Once the thrifts were free to pay going rates of interest on deposits, and when Congress decided, in its wisdom, to insure thrift depositors up to a ceiling of $100k, the deposit brokerage business saw a marked increase in activity. One man quick to see the implications in the new deregulation was Mario Renda. Changing professions from tap-dancer to international financier to finally the money brokerage business, Renda set up his First United Fund (FUF) in January of 1980, complete with two staff. Renda saw the potential early: savers could get their high return risk free, courtesy of the Federal Government insurance, thrift owners could loan out the funds risk free as well courtesy of that same insurance. Would anybody care what was done with the money ?
Renda matched the savers with the borrowers (through the medium of the thrift), deducting a commission for his efforts along the way. Enough commission to fund a BAC-111 80 seater jet (once leased rumour has it to the film set 'Wall Street' for use by Michael Douglas), a second Rolls-Royce silver spirit, substantial jewellery for his wife, English silverware, Persian style rugs for the office that included an elevated desk so that visitors had to look up at him, and in those cold winter months a chauffeur driven limousine kept running all day in front of the office to keep the car warm.
Renda had plenty of schemes going once the money started flowing through. In details that only later came to light through the dogged tenacity of a Federal Prosecutor, Mike Manning, Renda invented schemes to broker deposits into certain thrifts on condition that the thrift would agree to make loans to either him or any of his associates. Linked Financing it was termed. To get around the fact that thrifts did actually have set loan limits as to the amount any one borrower could obtain, Renda sent in agents – straw borrowers – who had made prior agreement with Renda to do all the loan paperwork and for a fee, pass on the loan proceeds.
Strictly speaking, this was not actually illegal. A trial of the scheme took place first at Indian Springs State Bank (which later failed) then moved on to other thrifts, including Consolidated Savings owned by Robert Ferrante - with whom Renda would occasionally vacation on FUF's 100 foot yacht Surrenda, - Coronado S&L, a neighbour at Indian Springs, and many others.
Renda put the 'loans' straight into Hawaiian real estate, a location where Renda's activity was making him 'an important man' (Pizzo, page 98). Other loan proceeds, Renda later admitted, would be wired directly to his personal Swiss bank account. Loan foreclosure papers of course would go directly to the duped straw borrowers. The key to this arrangement was the deposits.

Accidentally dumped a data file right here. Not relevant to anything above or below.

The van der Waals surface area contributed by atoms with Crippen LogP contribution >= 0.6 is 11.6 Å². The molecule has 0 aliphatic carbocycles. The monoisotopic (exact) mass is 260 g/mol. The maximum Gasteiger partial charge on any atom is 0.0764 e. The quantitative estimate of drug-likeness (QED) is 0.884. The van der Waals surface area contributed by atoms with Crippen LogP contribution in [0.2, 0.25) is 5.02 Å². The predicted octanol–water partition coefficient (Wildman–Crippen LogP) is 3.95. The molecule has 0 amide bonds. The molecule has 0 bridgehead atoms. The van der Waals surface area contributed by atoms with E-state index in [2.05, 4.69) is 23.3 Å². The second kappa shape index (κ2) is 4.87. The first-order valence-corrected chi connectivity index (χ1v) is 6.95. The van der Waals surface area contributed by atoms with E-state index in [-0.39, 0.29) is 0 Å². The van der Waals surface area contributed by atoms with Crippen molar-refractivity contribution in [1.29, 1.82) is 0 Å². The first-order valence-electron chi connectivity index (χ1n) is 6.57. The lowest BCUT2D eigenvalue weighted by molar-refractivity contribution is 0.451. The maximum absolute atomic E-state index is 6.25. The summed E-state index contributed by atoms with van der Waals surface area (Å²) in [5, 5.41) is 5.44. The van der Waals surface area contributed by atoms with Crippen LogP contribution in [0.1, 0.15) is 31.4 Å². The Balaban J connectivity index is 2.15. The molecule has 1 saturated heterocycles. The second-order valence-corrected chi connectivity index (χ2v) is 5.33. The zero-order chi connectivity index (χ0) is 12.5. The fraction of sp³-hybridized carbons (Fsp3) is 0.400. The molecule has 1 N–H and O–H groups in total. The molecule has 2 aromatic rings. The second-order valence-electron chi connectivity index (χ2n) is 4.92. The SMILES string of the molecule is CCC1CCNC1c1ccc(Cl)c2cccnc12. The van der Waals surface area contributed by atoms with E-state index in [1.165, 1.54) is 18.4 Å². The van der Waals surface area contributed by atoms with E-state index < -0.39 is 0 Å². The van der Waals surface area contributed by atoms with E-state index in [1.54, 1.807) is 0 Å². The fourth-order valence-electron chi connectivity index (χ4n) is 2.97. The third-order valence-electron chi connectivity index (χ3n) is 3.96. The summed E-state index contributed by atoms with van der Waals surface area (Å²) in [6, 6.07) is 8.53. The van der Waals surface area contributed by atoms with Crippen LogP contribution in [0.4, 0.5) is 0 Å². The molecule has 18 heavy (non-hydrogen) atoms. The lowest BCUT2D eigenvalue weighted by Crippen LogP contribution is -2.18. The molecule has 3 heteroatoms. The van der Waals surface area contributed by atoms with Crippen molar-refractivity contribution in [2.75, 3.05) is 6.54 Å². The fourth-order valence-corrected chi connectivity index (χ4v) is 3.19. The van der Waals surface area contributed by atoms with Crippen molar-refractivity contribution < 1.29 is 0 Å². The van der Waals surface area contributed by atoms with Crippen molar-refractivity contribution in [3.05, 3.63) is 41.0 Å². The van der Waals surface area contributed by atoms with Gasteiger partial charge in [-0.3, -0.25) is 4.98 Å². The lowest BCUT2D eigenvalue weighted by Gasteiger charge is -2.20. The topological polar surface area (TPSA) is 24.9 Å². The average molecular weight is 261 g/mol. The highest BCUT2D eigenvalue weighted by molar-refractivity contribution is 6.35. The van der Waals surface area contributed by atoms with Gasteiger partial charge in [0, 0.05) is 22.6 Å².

By June of 1982, brokered deposits into thrifts stood at $26 billion, a roughly ten fold increase from the year before. Renda brokered his share by taking out extensive advertisements in the Wall Street Journal to attract them.
Renda's scheming grew, even whilst he was being investigated by regulators. Renda believed he had little to worry about. He knew that: "in those days before everyone wised up, the FDIC and FSLIC would send in two separate teams of auditors when they seized a bank like Indian Springs. One team would only look at the deposit side of the operation and the other the loan side. The two teams of auditors never ever compared notes." (Pizzo, page 108) So Renda felt the auditors would never make a connection between his FUF and the Hawaiian loans.
Those same investigators are not confident they will ever know the full extent of the schemes Renda was running : exaggerating the interest paid by thrifts, skimming cash in different ways, not declaring the income to the IRS. However, by 1988, the Federal Reserve Bank did have a list of the banks known to have been used by Renda, all 160 of them: a document quietly leaked to Pizzo and his co-authors. This is instructive since it reveals that key insiders at the Fed, and perhaps persons also at other law enforcement places knew far more of the goings on at thrifts than they were admitting publicly. As land price deflated further in '88 and '89, putting the ultimate pressure on thrifts and their non-performing real estate loans, insiders would be well aware of the bad news about thrifts still not public. (This is why markets can so successfully discount future news, as clearly proved by the great W. D. Gann in all his research and writings years ago.)
Fortunately, what escaped the FDIC and FSLIC did not escape the attention of Prosecutor Manning and Renda's deposit broking activities were eventually unmasked. Renda was dragged into the courts in a long process that began in late 1987. Renda was found guilty of one count of conspiracy and sentenced to two years prison and fined $100,000.
Renda's fund, First United, place more brokered deposits into thrifts than any other brokerage house, including the bigger ones such as Merrill Lynch. Renda would often tell his employees, over 100 of them as the firm grew, that as stupid and sheeplike as bankers were, savings and loan officials were on an even lower grade of intelligence. (Calavita, page 56) Not quite true though, since more than a few thrift managers knew exactly what they were getting themselves into.
Follow up references:
Calavita K., Henry Pontell and Robert Tillman, Big Money Crime: Fraud and Politics in the Savings and Loan Crisis, University of California Press, 1997.
Pizzo, Stephen, Inside Job: The Looting of America's Savings and Loans, McGraw Hill Publishing Company, 1989.
Copyright: Phil Anderson, 2004